Oxford University researchers and other European scientists have been studying which anti-corona measures are most effective. Result: Above all, there is one effective remedy.
According to a recent study, strict contact restrictions are among the most effective corona measures. This is the result of an evaluation by researchers from Oxford University and other European scientists, which has not yet been peer-reviewed and published in a specialist journal. The study examines how strongly different so-called non-pharmaceutical interventions affect the R-value influence – i.e. to what extent they slow down the spread of the virus.
Strict contact restrictions apparently have a great effect
Strict contact bans, such as limiting all meetings to a maximum of two people, therefore has a very large effect and reduces the R-value around an estimated 26 percent. In the case of less strict contact restrictions, such as allowing two households to meet with several relatives, the effect of the measure was significantly reduced. Nocturnal exit restrictions are also an effective measure, according to the researchers; their contribution to reducing the R-value is estimated at around 13 percent. The closure of the catering trade is in a similar range with a twelve percent reduction.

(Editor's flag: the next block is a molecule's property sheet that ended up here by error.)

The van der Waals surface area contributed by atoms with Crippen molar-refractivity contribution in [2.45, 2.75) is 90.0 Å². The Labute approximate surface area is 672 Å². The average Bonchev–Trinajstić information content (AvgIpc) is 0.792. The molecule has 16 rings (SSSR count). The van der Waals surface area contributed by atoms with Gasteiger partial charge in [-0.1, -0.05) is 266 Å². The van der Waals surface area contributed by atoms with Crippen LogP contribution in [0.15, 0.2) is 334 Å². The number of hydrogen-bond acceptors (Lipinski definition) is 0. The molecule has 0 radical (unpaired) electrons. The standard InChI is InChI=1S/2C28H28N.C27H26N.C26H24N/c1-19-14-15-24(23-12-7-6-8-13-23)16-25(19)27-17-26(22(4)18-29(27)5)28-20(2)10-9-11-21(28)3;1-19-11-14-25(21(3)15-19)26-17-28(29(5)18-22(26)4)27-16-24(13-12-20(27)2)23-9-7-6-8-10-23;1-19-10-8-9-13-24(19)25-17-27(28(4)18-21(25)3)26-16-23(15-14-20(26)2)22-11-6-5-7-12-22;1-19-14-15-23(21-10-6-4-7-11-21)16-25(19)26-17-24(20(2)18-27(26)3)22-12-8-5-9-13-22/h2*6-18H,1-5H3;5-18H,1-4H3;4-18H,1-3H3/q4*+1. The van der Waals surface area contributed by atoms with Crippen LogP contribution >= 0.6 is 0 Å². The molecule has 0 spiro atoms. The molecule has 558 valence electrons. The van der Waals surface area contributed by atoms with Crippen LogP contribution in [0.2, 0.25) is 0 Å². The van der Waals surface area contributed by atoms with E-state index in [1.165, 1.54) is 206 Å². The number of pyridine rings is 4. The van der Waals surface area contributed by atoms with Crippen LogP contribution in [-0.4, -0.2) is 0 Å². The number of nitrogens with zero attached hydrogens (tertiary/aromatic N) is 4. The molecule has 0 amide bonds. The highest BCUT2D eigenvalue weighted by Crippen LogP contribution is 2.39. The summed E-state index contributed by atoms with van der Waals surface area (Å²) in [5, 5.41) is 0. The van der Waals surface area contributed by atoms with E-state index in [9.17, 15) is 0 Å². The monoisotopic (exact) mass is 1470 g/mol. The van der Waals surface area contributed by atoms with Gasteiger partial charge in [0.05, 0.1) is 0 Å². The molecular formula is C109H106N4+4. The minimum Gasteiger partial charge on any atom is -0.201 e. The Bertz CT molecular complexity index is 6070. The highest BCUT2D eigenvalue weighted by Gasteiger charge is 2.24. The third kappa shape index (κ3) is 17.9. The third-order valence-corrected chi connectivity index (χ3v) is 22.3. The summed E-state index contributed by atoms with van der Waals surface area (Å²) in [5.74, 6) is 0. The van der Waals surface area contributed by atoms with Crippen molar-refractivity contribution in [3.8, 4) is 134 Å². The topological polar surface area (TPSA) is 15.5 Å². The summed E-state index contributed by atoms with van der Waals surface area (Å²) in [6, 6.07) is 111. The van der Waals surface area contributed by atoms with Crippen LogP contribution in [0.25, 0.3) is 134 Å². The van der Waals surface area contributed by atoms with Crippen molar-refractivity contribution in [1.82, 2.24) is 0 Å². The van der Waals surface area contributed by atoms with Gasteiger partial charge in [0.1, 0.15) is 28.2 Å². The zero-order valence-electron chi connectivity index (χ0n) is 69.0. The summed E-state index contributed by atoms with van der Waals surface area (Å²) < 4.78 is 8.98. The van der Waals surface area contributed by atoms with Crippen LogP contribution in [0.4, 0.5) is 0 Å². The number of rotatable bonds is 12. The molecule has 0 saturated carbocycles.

In order to be able to calculate these estimated values, the scientists analyzed the number of corona cases and the measures imposed from August 2020 to January 9, 2021 in several European countries and scaled them down to the individual measures. In contrast to the first wave, it was easier in the second corona wave to calculate the contribution of individual measures, since not all of them were imposed at the same time.
Nevertheless, the researchers recommended politicians to include other aspects when imposing corona measures. For example, the study could not make any statements about the effects of vaccinations and the increasing spread of corona variants. The researchers limited their analyzes to the period in which the highly infectious British variant B.1.1.7 was not yet predominant in the regions examined.
The researchers included measures and case numbers from 114 regions in seven European countries, namely Austria, the Czech Republic, England, the Netherlands, Switzerland and Germany.